Women can have it all, says trans­plant sur­geon

Weekend Argus (Sunday Edition) - - HEALTH - TANYA PETERSEN

AT the age of 17, Elmi Muller knew she wanted to prac­tise medicine.

To­day, she is a trans­plant sur­geon and pro­fes­sor at Groote Schuur and UCT Pri­vate Aca­demic hospi­tals.

With Women’s Month and Or­gan Donor Month com­ing to a close, Muller said be­ing in surgery was a “sat­is­fy­ing ca­reer with many pos­si­bil­i­ties”.

Muller was born in Kemp­ton Park and at­tended Pre­to­ria Univer­sity. Af­ter­wards, she and her hus­band, mu­si­col­o­gist Stephanus Muller, trav­elled to Eng­land, where he did his Master’s and PhD at Ox­ford.

“This was a won­der­ful time – we trav­elled a lot and I re­ally grew up. I re­alised I was quite in­ter­ested in surgery and I man­aged to do my ba­sic sur­gi­cal ex­ams in the UK and do a few ro­ta­tions in sur­gi­cal spe­cial­i­ties… I came back to Cape Town and took up a reg­is­trar po­si­tion at Groote Schuur.”

A high­light in her ca­reer was start­ing the HIV-pos­i­tiveto-pos­i­tive trans­plant pro­gramme in 2008.

“This was done be­cause of clin­i­cal need: pa­tients with HIV did not qual­ify for a trans­plant at the time. Giv­ing them a HIV­pos­i­tive donor meant they got a new lease on life.”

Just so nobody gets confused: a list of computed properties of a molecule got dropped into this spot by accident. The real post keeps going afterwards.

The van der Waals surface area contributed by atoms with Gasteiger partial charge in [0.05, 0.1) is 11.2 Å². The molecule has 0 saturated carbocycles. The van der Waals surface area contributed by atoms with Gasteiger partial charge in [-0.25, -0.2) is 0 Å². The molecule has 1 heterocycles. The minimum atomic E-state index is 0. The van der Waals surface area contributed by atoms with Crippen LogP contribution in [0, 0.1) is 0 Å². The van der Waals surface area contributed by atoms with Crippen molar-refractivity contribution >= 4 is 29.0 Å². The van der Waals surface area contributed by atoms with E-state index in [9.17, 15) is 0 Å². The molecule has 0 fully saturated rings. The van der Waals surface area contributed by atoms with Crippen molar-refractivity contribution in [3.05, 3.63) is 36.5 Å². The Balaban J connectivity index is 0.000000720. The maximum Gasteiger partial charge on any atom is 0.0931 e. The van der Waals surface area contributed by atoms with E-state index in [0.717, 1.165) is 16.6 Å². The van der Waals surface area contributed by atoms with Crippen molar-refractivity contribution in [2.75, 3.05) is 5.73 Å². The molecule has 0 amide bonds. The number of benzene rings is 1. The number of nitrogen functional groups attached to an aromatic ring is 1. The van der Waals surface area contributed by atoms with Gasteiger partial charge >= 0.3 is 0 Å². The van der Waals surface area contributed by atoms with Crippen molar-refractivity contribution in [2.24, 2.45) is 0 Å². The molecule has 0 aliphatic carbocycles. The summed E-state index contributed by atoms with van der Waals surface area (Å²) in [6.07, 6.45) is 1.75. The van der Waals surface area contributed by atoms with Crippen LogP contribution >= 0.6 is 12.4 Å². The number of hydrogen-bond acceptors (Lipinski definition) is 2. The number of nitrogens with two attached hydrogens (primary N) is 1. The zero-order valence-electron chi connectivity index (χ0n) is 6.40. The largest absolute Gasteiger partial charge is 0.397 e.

To be a sur­geon, you must have per­se­ver­ance. “It’s a long ca­reer tra­jec­tory and you need to be able to be very pa­tient. You need at­ten­tion to de­tail and emo­tional sta­bil­ity to deal with many pa­tients and col­leagues. You prob­a­bly will strug­gle if you get very in­volved and emo­tional about ev­ery case.”

Be­ing a women in medicine had its chal­lenges. Time man­age­ment was one of them, es­pe­cially when her two sons were younger.

“It can some­times be a challenge to be the only woman in the room or the only woman at the ta­ble.

You don’t re­alise it but men share many com­mon spa­ces. The golf course, the sport events. There is an easy non­com­mit­ted so­cial space which men nat­u­rally fall into when they talk to each other. As a woman, you are not nat­u­rally a part of this.”

Her ad­vice to women is that it is pos­si­ble to have it all – a fam­ily, chil­dren and a ca­reer.

“We rather need to bring our own gen­der sen­si­bil­ity and unique and in­di­vid­ual per­spec­tives to the work­place – and this ap­plies to males and fe­males. We should not post­pone our per­sonal lives to have a ca­reer. We should rather make them work in tan­dem and try to change at­ti­tudes to work so work is but an as­pect of be­ing fully hu­man,” Muller said.

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